The 27th Australasian Winter Conference on Brain Research (AWCBR) was held this week in Queenstown. Dr Fabiana Kubke, of the University of Auckland’s School of Medical Sciences, attended the conference, and reports on some of the highlights of the research being presented.
As it does every year, the AWCBR brought together a large group of neuroscientists working in New Zealand universities in the North and South Island, and this year there were also delegates from another six countries. The number of participants attending is ideal to promote strong interaction between participants, providing a stimulating environment to share our interests in the study of the brain and to brainstorm about new directions for future research.
Associate Professor Brian Hyland, from the University of Otago’s School of Medical Science University and one of the organisers of AWCBR said of the conference’s two plenary speakers:
“Jason Mattingly from the University of Queensland spoke on brain mechanisms of attention and awareness in humans, addressed through studies on patients with damage to specific brain regions, and brain stimulation and imaging methods in normal volunteers. Tony Hannan from the University of Melbourne presented work on the interactions between genes and environment that determine how disorders such as Huntington’s disease and schizophrenia are expressed as well as work in animal models that is offering insights into possible new therapeutic approaches for brain disorders.”
Other speakers across the 10 symposia covered topics ranging from new findings about single molecules essential for transmission of information between nerve cells, to improved treatment strategies for people with stroke.
One of the things I most like about the meeting is that a large proportion of the participants are young investigators and postgraduate students, the latter receiving financial travel support from the Neurological Foundation of New Zealand. The quality of research by these young students was, as usual, superb. At the end of the meeting two students are chosen to receive the Goddard Prize for the best student oral presentation and the prize for best student poster presentation. This year, the prize winners were Bill Connelly, University of Otago, for his presentation entitled “Modulation and function of the autaptic connection s of layer V fast spiking interneurons in the neocortex,” and Bridget Simonson, from Victoria University of Wellington, for her poster on “Modulation of dopamine transporter function by potential anti-addiction compounds”.
University of Auckland senior lecturer, Dr Karen Waldie, gave an interesting talk on dyslexia presenting some fMRI data showing that the way that the brain is activated in monolingual and bilingual dyslexics was quite different.
“It looks like being bilingual, when you are dyslexic, provides a cognitive advantage and the brain activation looks more normal” said Dr Waldie. “So in families with a history of dyslexia there may value in having children learn a second language.”
Last year I had the chance to hear Matt Gers for the first time, a philosophy student from Victoria University who rocked my mind (here’s his thesis). And this year he did it again. His interests are deeply rooted in the notion of evolution, and he brought an interesting perspective on how the way that we shape and modify our environment (literally creating new learning surroundings) leads to very different intellectual abilities. Can we then, he asks, compare the psychological and emotional information obtained in previous generations that lived in environments that pose significantly different cognitive challenges? The brain is dynamically changing because the world around us is changing rapidly, and scientists need to keep up with it.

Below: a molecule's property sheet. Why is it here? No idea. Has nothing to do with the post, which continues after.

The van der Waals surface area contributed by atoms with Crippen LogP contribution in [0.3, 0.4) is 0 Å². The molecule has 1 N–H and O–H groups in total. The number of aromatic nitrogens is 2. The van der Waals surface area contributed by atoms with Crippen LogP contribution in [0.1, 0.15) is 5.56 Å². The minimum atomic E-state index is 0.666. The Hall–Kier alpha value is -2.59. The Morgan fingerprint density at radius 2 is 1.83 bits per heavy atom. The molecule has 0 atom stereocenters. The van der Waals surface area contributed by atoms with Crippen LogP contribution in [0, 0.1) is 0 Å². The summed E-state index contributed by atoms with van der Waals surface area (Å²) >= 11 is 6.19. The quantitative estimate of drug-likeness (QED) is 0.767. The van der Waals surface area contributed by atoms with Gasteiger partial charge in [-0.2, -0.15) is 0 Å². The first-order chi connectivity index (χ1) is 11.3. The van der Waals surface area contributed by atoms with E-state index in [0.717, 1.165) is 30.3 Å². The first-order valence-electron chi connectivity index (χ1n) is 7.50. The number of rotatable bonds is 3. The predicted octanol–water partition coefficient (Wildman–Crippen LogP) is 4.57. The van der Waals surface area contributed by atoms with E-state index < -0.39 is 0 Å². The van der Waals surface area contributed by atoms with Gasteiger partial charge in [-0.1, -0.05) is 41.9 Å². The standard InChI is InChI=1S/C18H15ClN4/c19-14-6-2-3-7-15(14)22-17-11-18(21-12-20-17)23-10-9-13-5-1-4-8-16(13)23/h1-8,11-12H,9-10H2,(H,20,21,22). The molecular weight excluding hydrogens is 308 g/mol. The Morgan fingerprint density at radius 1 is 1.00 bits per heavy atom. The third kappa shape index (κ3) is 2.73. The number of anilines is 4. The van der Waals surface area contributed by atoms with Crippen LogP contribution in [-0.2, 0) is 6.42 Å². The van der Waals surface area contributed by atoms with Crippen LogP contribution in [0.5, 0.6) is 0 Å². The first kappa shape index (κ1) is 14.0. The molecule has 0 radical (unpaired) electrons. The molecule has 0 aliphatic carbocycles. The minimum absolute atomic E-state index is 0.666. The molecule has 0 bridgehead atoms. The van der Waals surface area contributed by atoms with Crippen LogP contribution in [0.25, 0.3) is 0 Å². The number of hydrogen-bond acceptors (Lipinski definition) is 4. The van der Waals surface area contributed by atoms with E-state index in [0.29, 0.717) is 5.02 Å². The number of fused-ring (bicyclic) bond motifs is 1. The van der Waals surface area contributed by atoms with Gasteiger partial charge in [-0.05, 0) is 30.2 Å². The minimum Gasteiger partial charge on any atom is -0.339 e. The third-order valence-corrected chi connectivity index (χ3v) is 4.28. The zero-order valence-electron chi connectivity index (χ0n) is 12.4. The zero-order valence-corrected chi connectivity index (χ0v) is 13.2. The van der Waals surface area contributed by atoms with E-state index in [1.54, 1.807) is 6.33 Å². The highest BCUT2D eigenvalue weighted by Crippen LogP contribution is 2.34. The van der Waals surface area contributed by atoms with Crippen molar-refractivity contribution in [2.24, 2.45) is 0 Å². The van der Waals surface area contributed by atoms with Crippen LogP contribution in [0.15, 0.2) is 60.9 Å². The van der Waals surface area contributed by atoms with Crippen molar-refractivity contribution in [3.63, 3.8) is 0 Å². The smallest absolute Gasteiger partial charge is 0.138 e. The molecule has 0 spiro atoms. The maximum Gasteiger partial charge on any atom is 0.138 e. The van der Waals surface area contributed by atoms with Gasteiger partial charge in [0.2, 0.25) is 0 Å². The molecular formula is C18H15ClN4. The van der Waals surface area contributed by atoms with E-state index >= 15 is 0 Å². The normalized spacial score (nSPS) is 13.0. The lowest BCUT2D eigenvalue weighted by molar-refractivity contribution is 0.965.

And since we are talking about environment; a few talks examined the effect that the richness of the environment had in how animals performed following different brain deficits. Tony Hannan, for example, is using a mouse model to study Huntington’s disease. He showed some work on the effect of what is called an ‘enriched environment’ (EE) in the progression of the disease. Enriched environments appear to slow down the progression and the severity of the disease and are also beneficial for normal mice.
En-Ju (Deborah) Lin used gene therapy methods to express BDNF under physiological control in the hypothalamus, and saw that this treatment had significant effects on fat deposition: there was a marked reduction in body weight.
Dr Judith Reinhard showed a very cool study on honey bees. She taught bees to extend their “tongues” (proboscis) when they were presented with a smell made up of a mixture of odorants by giving them a drop of sugared water when they detected the smell correctly. They then used this learned ‘reflex’ to find out what information bees were using to identify each of the mixtures. They found found that bees use a combination of signature odors to identify each complex mixture.
And of course, no neuroscience meeting could be called one without a series of talks about synaptic changes associated with learning. LTP stands for Long Term Potentiation, and refers to the way that learning changes the strength with which two neurons are connected. It is much easier to study these phenomena in in vitro preparations, and there were several talks on this theme. Two studies looked at these mechanisms in the intact animal, and of course, results prove to be much more difficult to obtain, but Dr Michael Eckert and Dr Jan Schultz from the University of Otago showed how this may be operating in the whole animal.
If you have any questions about any of the research, or researchers, mentioned above, please contact the SMC.